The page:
# Two questions on electrostatics

1. Jun 19, 2006

### r4nd0m

Hi,
I'm a bit stuck with some things in electrostatics.

My first problem:

in my textbook, when they try to derivate the formula for the potential of a point charge: $$V(b) = - \int E.d\mathbf{l} = -\frac{q}{4 \pi \varepsilon_0} \int_\infty^b \frac{1}{r^3} \mathbf{r}.d \mathbf{l}$$

they say that $$\mathbf{r}.d \mathbf{l} = r.dr$$
There's also a picture which looks like this:

http://img232.imageshack.us/img232/6044/charge3zj.jpg [Broken]

My question is: Why isn't $$d \mathbf{r} = d \mathbf{l}$$ ? Why does $$d \mathbf{r}$$ have the same direction as $$\mathbf{r}$$ ?

My second problem:

There is some law or theorem which says that there is no electric field inside a conductor. Can this be proved, or is it just an empirical law?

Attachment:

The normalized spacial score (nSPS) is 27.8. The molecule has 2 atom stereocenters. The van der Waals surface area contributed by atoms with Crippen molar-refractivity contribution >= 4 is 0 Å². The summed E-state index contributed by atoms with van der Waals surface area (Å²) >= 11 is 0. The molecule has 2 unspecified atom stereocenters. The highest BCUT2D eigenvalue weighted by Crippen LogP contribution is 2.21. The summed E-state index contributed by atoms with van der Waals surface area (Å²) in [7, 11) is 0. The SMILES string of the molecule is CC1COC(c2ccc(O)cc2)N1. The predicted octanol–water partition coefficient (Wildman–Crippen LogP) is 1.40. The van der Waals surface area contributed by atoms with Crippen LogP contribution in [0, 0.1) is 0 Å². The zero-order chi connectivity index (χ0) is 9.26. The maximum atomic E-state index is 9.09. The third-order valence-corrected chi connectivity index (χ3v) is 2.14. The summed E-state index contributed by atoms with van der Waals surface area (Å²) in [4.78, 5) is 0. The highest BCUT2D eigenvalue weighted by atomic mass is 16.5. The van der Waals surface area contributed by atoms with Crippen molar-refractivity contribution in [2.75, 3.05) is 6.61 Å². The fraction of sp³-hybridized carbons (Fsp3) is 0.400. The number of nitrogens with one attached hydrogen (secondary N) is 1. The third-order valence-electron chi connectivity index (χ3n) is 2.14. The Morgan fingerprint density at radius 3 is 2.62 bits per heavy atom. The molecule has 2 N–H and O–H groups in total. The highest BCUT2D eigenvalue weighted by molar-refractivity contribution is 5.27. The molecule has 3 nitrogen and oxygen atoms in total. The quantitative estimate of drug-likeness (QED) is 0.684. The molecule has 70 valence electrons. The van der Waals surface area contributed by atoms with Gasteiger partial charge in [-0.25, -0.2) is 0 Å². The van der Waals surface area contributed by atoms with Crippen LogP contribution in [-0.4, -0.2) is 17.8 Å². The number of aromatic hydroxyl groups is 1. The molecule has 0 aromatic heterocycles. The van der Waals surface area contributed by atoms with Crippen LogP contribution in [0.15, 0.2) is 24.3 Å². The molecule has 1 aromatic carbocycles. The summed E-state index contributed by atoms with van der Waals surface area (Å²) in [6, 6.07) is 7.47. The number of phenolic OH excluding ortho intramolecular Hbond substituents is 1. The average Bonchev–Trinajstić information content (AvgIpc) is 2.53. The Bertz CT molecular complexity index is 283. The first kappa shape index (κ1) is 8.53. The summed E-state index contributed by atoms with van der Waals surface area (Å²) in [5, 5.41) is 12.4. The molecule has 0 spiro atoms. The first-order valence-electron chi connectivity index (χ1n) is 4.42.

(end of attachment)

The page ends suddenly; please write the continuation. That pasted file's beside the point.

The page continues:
Last edited by a moderator: May 2, 2017
2. Jun 19, 2006

### Galileo

The dl is a line element of the path you are taking to evaluate the integral (it doesn't matter what path you take), just some path from infinity to b.
$$\vec r$$ is a vector pointing in the direction of the electric field (if the charge is positive), thus in the radial direction.
The line element in spherical coordinates is something like $$d\vec l = dr\hat r+rd\theta \hat \theta+r\sin \theta d\phi \hat \phi[/itex], so [tex]\vec r \cdot d\vec l=rdr$$.

3. Jun 19, 2006

### siddharth

Well, you need to be a bit more precise. The electric field is zero in a region completely surrounded by a conductor, provided there is no charge enclosed in that region.

It can be proved easily using the first uniqueness theorem.

4. Jun 19, 2006

### r4nd0m

great, thank you very much for your help.